On a good day, parenting will test the integrity of your character. On a bad day, parenting will test your will to live. Parenting children with trauma histories will cause you to test the integrity of everything and everyone you thought you knew, for the rest of your life.
~J. Skrobisz

Friday, June 4, 2010

The End

Attachment challenge finished. I'd give myself an 81%. (Hey, once a teacher, ALWAYS a teacher).

Scoring using rubrics [1]:
10 hugs every day: 5/7
20 minutes every day doing what child wanted: 5/7
10 minutes of touch time: 7/7
Total: 17/21 or 81%, B-

I'm a chronic overachiever so this score is low for me. Kick-myself-in-the-pants low. And why? Because 10 hugs a day was tough to do and because two of the days every moment was so busy I forgot to allot time for "playing", an issue I have always suffered from, even as a child. I was often reminded: "all work and no play ..." Something to work on for myself.

Cleaning up Sissy's space yesterday, I did NOT uncover contraband, only enormous clutter. She was sleeping on top of dirty underwear, doll clothes, misplaced hair scrunchies and socks. Many forgotten items were lodged between the wall and the bed. Many more items were on the floor under the bed. Nearly a trash bag's worth. HOW did she do all that? HOW did she not notice the items in her bed when she slept at night? As we tidied up, she kept saying, "oh! I wondered where that went to!"

Bugger. Even with severely limited personal items allowed in her space, she still managed to clutter it up with trash, miscellany and stuff, stuff, stuff. It boggles the mind. Which makes the point, this clutter is how her mind is. I've said it a thousand times, visual clutter is mental clutter. In Sissy's case, it's the reverse. I have a sneaking suspicion that unchecked and untrained, Sissy will be a compulsive hoarder as an adult. She just doesn't notice it!

We returned her dresser to her space, upgrading her from the under-the-bed bins for her clothing items. The reasoning was two fold. First, she has been rage-free for five weeks and I felt she could now be trusted with more furniture and a few more personal possessions. Second, the table in her room became a catch-all place for her items, piled three and four layers high. I was hoping the dresser would provide a better opportunity to encourage tidiness and if nothing else, an extra drawer to hide the clutter.

She was NOT given more clothing items however. Sissy has the typical RAD habit of dressing in odd outfits on purpose. Limiting her number of choices and selecting clothing that nearly matches everything else in the wardrobe has eliminated that issue although not entirely. Sissy still has the uncanny knack of pairing impossible items all to get my attention. The irony is that she only brings unwanted attention to herself.

With a catch-all drawer that is officially designated as the place she is to put all of the life skills, social skills and DBT workbooks the IFI team is teaching her, Sissy's toy-bin is nearly empty. She has access to all sorts of things to play with in the house but only a few items are permitted to stay in her space. Those items must fit in her bin which is slightly larger than a washbasin. Her first question, "Can I have more to fill it up?"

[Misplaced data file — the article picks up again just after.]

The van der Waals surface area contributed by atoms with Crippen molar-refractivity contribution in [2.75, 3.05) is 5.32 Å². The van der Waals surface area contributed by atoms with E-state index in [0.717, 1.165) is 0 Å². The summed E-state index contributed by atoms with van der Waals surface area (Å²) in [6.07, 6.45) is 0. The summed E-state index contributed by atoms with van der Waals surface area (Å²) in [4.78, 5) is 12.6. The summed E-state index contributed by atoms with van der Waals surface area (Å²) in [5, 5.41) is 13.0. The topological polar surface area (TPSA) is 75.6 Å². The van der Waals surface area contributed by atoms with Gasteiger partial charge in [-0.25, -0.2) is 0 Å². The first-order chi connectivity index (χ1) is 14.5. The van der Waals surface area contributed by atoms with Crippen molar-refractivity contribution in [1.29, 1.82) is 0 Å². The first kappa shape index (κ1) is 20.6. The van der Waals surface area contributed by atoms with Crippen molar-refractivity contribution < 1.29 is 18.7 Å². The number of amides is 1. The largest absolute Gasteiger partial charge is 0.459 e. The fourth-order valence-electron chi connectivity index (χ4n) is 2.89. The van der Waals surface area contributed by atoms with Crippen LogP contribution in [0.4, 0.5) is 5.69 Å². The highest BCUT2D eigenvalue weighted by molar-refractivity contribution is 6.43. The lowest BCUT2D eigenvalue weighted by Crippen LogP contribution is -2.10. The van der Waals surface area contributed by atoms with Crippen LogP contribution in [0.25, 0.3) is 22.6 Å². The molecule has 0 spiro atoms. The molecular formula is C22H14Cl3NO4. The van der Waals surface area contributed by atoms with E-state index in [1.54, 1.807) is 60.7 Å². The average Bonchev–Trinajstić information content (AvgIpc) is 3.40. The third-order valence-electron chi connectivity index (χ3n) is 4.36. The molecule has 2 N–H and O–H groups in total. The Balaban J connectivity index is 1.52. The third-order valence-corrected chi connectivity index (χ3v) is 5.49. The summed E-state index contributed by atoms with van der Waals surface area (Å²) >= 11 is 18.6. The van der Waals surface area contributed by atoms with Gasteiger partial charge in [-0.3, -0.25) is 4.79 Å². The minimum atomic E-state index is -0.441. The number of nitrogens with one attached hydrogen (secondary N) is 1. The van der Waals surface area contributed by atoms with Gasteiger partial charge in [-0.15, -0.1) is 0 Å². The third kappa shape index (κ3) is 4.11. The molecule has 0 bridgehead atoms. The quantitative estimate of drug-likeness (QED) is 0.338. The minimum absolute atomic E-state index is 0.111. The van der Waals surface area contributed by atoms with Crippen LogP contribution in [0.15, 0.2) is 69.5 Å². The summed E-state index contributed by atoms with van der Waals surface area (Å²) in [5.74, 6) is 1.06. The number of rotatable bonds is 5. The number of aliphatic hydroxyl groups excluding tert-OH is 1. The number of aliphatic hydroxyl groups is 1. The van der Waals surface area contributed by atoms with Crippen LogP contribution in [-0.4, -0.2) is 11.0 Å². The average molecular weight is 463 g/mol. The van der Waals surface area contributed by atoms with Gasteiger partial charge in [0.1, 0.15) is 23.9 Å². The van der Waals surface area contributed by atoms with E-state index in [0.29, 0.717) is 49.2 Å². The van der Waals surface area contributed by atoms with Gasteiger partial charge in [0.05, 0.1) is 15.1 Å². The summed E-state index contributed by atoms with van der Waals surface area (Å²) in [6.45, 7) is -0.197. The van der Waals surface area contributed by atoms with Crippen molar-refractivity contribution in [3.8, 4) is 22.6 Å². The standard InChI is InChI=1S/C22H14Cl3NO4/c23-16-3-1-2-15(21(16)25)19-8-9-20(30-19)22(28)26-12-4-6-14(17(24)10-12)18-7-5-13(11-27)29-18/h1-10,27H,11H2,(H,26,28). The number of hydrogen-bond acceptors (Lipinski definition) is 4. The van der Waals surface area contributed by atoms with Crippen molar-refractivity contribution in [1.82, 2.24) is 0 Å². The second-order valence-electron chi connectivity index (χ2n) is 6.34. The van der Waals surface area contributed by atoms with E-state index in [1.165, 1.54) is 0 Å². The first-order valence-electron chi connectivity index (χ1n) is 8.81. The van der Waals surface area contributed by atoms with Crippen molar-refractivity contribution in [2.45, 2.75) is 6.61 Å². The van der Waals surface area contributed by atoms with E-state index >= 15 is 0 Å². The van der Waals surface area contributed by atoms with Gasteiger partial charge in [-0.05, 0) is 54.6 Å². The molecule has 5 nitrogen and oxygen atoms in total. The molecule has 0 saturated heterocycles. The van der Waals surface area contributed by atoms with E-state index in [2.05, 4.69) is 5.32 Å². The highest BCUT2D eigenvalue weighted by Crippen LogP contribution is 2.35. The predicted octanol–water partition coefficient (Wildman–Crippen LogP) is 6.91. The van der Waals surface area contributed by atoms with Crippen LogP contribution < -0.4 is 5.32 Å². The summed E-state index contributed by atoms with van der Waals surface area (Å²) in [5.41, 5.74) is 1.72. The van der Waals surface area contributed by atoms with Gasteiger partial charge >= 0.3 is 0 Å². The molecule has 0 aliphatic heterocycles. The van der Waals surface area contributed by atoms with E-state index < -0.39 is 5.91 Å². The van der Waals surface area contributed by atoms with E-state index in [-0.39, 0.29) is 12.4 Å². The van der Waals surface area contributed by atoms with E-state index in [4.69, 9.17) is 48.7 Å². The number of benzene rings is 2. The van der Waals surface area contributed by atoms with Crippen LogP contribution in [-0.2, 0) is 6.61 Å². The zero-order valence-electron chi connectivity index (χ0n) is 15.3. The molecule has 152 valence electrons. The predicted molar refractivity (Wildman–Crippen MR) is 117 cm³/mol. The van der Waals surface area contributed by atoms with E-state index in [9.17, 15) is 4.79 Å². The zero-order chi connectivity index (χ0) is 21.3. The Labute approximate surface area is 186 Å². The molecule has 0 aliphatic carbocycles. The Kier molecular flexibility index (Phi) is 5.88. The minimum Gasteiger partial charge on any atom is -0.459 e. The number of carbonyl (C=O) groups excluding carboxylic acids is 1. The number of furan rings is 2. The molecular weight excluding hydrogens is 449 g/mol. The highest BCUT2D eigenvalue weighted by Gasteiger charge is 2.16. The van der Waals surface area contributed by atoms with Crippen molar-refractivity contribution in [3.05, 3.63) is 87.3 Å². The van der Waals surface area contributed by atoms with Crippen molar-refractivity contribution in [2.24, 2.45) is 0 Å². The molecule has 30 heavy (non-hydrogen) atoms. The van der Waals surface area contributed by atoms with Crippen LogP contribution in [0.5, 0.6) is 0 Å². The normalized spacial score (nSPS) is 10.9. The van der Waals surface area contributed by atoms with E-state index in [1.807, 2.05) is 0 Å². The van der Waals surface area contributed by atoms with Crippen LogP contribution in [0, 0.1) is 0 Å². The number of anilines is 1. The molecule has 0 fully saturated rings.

"Let's see how you do with the increase of personal items we added today. We'll discuss it again in two weeks. Prove to me you can earn more by being responsible with what you have."

She nodded her head with a smile. Internally, I knew that she would fail this test but that's OK. More opportunities to learn, retrain and teach with love.

We also had a long talk about the fish. Some of the comments suggested we help Sissy accept her inability to take on the responsibility by encouraging her to find a new home. It was a success. We used the opportunity to discuss adoption; why it's necessary, how hard it is to accept that someone is unable to meet an obligation toward another living being and the emotional challenge of letting go even when it is "the best" choice for all. It was a great platform to discuss her own adoption, BM's personal struggles and the like. Initially Sissy thought WG should adopt Felix but I pointed out that if WG proved capable of being able to care for the fish, it might make Sissy feel worse about herself. Sissy agreed that would be the case and even added that she'd actually be jealous. Hooray for such big steps! Now we only need to keep the fish alive until we find a suitable home. No home studies or court proceedings required.

We're off to the beach to celebrate WG's upcoming 6th birthday. I'll be sure to post pictures as well as WG's adoption story. It is making me a bit melancholy, my baby turning 6. At 35, I still have baby fever pretty badly but alas, infertile women don't get many choices about that, especially since my OB has already discussed the need for the "Big H" before I get to 40. Adoption is the only way we add to our family and ... *sigh* That will have to be a GOD thing, I just don't think I have it in me.

[1] rubrics - as a student, did you ever wonder why your project that was AWESOME got the same score as another student whose project seemed seriously lacking by comparison? Teachers use rubrics to score performance on the more subjective tasks.


GB's Mom said...

5 weeks! That is cause for celebration in itself. Leave the adoption to God. He will let you know on his time. {{{Hugs}}}

Bren said...

"the uncanny knack of pairing impossible items all to get my attention. "

YES! I can so relate to that. I tell her, "If you never wore it together before, don't start now!" Still she continues her shock and awe behaviors.

Gwenith said...

I found your blog through fosterparentmaze and love reading about your dedication to your family.

Just so you know, in Canada an 81% is an A- so I think you should boost your grade since by the sounds of it you deserve an A!!!